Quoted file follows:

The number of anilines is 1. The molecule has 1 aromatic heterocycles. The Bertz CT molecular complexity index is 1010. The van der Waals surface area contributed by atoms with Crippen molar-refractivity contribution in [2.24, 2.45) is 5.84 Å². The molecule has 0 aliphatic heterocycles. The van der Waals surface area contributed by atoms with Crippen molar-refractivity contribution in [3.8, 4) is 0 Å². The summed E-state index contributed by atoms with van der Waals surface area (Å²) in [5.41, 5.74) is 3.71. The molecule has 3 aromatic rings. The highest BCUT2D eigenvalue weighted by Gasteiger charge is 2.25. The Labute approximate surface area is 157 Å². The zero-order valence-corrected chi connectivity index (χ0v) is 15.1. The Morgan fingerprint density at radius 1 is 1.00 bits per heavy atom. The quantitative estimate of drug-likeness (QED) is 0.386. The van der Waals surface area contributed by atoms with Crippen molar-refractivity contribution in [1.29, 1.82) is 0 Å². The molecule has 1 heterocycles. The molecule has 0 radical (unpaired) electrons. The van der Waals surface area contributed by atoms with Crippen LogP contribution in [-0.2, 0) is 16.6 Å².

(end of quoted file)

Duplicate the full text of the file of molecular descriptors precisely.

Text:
The number of anilines is 1. The molecule has 1 aromatic heterocycles. The Bertz CT molecular complexity index is 1010. The van der Waals surface area contributed by atoms with Crippen molar-refractivity contribution in [2.24, 2.45) is 5.84 Å². The molecule has 0 aliphatic heterocycles. The van der Waals surface area contributed by atoms with Crippen molar-refractivity contribution in [3.8, 4) is 0 Å². The summed E-state index contributed by atoms with van der Waals surface area (Å²) in [5.41, 5.74) is 3.71. The molecule has 3 aromatic rings. The highest BCUT2D eigenvalue weighted by Gasteiger charge is 2.25. The Labute approximate surface area is 157 Å². The zero-order valence-corrected chi connectivity index (χ0v) is 15.1. The Morgan fingerprint density at radius 1 is 1.00 bits per heavy atom. The quantitative estimate of drug-likeness (QED) is 0.386. The van der Waals surface area contributed by atoms with Crippen molar-refractivity contribution in [1.29, 1.82) is 0 Å². The molecule has 1 heterocycles. The molecule has 0 radical (unpaired) electrons. The van der Waals surface area contributed by atoms with Crippen LogP contribution in [-0.2, 0) is 16.6 Å².